Several times as I read through the lessons I had the thought that this course would be good for someone that was interested in the grammar portion of Classical Conversations’ Essentials program, but wanted a much less expensive alternative. Classical educators are sure to appreciate the inclusion of sentence diagramming and grammar instruction. Charlotte Mason-style educators are likely to enjoy the inclusion of art and poetry. For those of us that appreciate the practical and efficient route to learning, one of my favorite parts of this program is that they use factual, historical, and informational content while teaching other concepts. So, for instance, instead of a silly made up story used for reading comprehension, your child will be reading about a famous person or event from history, or perhaps about some interesting geographical information. So, you’re getting more “bang for your buck” simply because The Good and the Beautiful capitalizes on these learning opportunities in a meaningful, valuable way.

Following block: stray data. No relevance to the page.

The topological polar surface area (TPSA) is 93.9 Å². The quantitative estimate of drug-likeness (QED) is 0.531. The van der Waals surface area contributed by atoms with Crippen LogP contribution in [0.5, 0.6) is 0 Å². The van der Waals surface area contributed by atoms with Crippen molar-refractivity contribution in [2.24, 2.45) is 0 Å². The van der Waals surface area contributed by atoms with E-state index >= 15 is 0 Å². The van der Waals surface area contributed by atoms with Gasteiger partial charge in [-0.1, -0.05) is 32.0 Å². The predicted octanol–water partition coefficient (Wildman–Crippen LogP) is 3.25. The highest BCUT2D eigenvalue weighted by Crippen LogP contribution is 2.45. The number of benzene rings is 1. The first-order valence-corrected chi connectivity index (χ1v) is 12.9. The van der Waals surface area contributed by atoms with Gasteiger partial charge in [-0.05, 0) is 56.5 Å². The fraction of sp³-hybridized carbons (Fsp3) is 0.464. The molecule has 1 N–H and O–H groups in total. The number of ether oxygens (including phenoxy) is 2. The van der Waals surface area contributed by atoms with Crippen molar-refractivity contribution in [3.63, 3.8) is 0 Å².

This Language Arts program has a lot of different components, and it switches things up frequently. For some kids this will be an absolutely delight. For others it may be too unpredictable. Levels 1-5 are available FREE in PDF format, so I think that’s an excellent opportunity to dig in and see if you think this sort of approach is a good fit for your particular children. Personally, I would recommend that once you know The Good and the Beautiful is right for your family, go ahead and order the physical versions. The books are nicely printed, the colored pages are lovely, and it will cost you so much more to try to print it on your own. I believe that these materials are priced at a very good value, with many non-consumable components. You’ll be glad to have the printed versions available to you.